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Tully’s, Pets R Us see heavy traffic today- in the form of protesters

By on April 23, 2017

As Omaha’s Tully’s Kennels and Pets R Us stores expected to see dozens of people looking to buy puppies today, they’ve also been seeing dozens of peaceful protesters in addition. Volunteers from Nebraska’s Bailing Out Benji chapter educated the public with signs and literature that explain where it says the doggies in the windows come from. Rescue groups like Hands, Hearts, and Paws, Hearts United for Animals, and Muddy Paws also provided support. This is not great news for the Omaha pet stores. This is wonderful news for those who hope to initiate change, go to bat for puppy mill dogs, and promote animal welfare.

Bailing Out Benji maintains that 99% of puppies sold in pet stores are purchased directly from a puppy mill.

This is, by now, common knowledge to many people. To bring awareness to this, the Nebraska Chapter of Bailing Out Benji has staged Peaceful Protests of Puppy Stores & Puppy Mills at the two Omaha pet store locations.

  • 84th & Grover in protest of Tully’s Kennels
  • 108th & Center in protest of Pets R Us in Rockbrook Village

Both stores sell puppies and are known to purchase from mills throughout the Midwest.

The protests ran from 12:00 p.m. until approximately 3:00 p.m. on Sunday, April 23, 2017 and had been kept under wraps so as not to give advance notice to the stores.

In Nebraska alone, there are well over 100 puppy mills with approximately 3,000 adult dogs trapped in breeding cages. The dogs are bred every heat cycle so their offspring can be pulled away and sold in pet stores for huge profits.

In 2016, five Nebraska Mills were on the 2016 Humane Society of the United States’s Horrible Hundred List which identifies the worst mills in entire nation.

Puppy mills are large-scale commercial breeding facilities where dogs live in cramped cages 24/7 and are bred repeatedly, producing puppies to be sold in pet stores and online across the country and throughout the world.

According to Paul Solotaroff in an article he wrote for Rolling Stone Magazine, “I want everyone in America to know what grinding hell commercially bred dogs come out of. I want them to know the ways in which the parent dogs are horrifically exploited. This is what is happening in our name. This is who pet stores are buying from.” This was written after Paul did a scathing expose on the commercial dog breeding industry.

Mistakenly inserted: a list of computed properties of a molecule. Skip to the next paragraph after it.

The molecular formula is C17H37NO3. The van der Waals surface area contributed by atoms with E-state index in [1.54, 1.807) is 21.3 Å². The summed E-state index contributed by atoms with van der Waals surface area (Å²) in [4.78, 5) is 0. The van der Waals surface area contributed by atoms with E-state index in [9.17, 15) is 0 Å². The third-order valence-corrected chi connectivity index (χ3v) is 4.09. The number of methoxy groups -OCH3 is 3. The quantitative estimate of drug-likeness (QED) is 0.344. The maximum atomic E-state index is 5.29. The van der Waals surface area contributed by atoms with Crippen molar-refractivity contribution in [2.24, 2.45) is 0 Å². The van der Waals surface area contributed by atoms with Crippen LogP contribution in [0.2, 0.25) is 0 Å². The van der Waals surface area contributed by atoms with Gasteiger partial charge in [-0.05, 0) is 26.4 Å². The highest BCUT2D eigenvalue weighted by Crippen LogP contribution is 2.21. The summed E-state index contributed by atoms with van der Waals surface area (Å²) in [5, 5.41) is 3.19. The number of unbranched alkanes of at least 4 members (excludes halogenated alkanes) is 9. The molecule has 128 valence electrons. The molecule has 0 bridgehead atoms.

“This isn’t about all breeders,” says Mindi Callison, founder of Bailing Out Benji. “This is about the breeding operations that choose to churn out puppies without any thought to the physical and mental care of the parents, while also ignoring the health problems that these parents have. When you walk into a pet store and buy a puppy, you are supporting the puppy mill industry because a truly reputable breeder would never sell to just anyone who walks in the door with cash.”

Bailing Out Benji and many other animal welfare organizations are featured in a new documentary, Dog By Dog, which exposes the commercial dog breeding industry in a way that has never been done before. It shows the big money and lobbying efforts that goes into keeping the puppy mill industry thriving and legal. You can watch Dog by Dog on Netflix, Itunes, Amazon and various other venues. Click here to visit the documentary’s website.  

To learn more about Bailing Out Benji’s grassroots efforts for change in Nebraska and elsewhere, please visit the nonprofit organization’s website at this link or email the Nebraska Chapter Leader, Dana Thelander, at dana.nebailingoutbenji@gmail.com.

Update: Twenty-five or so people stood on each of the corners of 108th and Center (near Pets R Us) and 84th and Grover (near Tully’s). Cars honked in solidarity as the volunteers from Bailing Out Benji, Muddy Paws Rescue, Hands, Hearts, and Paws Rescue, Hearts United for Animals, and other humane education groups spread the message of awareness.

Organizer Dana Thelander says Tully’s, Pets R Us, Charlie’s Angiels (Bellevue) and pet stores in Lincoln can expect to see her and others on an “at least monthly” basis going forward.

 

 

About Eric Forrest

Eric is a pet lover, bookworm and dad. He's had 5 family dogs, 4 cats, a cottontail rabbit he nursed back to health, and two ducks. Cats are his preference, but Eric loves all little critters.

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